Last year, UVA got a “red light” rating from the Foundation for Individual Rights in Education (FIRE) for policies that limited students’ freedom of speech. In October, UVA was upgraded to “green light” status after altering or abolishing problematic speech codes, becoming one of only 13 universities in the country to receive the designation.
An event organized by students brought Adam Kissel, vice president of programs at FIRE, to Grounds last April, after which Kissel and Allen Groves, dean of students, discussed changes to unconstitutional prohibitions on speech at UVA. Virginia Robinson (Com ’11), an intern at FIRE, assisted in the reforms.
UVA has altered the wording in its bias-reporting policy so that it is clear that the University cannot discipline or investigate students for protected speech. UVA also eliminated policies that prohibited students from posting messages online that “vilify” others and sending “inappropriate messages” on mailing lists.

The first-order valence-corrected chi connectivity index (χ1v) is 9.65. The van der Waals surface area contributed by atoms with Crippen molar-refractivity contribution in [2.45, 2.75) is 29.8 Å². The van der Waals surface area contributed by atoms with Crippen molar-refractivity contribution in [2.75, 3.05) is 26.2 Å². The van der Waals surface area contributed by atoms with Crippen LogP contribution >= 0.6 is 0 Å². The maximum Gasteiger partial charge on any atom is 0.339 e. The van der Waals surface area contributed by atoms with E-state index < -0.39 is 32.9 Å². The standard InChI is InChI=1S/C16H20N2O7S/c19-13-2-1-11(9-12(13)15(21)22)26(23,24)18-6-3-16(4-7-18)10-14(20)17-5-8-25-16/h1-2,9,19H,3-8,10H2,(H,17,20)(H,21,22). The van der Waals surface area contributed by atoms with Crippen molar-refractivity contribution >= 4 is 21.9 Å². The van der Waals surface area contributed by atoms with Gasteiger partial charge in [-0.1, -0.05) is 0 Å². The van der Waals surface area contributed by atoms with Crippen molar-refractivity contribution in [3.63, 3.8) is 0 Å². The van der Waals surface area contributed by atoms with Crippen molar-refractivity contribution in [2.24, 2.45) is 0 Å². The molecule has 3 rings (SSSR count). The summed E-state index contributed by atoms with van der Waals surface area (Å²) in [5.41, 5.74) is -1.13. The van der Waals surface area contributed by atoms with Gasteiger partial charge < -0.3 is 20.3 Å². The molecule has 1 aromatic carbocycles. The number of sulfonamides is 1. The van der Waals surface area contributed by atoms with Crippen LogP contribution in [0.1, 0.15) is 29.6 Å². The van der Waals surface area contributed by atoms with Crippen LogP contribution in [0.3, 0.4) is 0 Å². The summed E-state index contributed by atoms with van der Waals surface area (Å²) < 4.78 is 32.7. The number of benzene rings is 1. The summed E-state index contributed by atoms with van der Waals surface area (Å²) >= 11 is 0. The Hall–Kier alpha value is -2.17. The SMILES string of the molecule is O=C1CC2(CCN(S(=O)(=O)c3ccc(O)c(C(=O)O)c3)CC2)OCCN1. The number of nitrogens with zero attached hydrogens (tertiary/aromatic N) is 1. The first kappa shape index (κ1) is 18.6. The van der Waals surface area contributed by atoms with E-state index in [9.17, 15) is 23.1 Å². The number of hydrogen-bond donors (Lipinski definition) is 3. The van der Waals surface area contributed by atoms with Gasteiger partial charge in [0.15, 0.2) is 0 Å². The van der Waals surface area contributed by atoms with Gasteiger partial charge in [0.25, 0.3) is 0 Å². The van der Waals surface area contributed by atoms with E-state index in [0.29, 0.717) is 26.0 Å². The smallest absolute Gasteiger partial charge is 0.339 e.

UVA’s Women’s Center removed two examples of sexual harassment from its website because they were overly restrictive of speech. One stated that sexual harassment extended to “jokes of a sexual nature,” “teasing” and “innuendo.” The other implied that flirting was harassment if it was not “wanted” or if an individual felt “disrespected.”
Groves reaffirmed that protected speech does not include harassment or threats, which “absolutely can be prohibited.”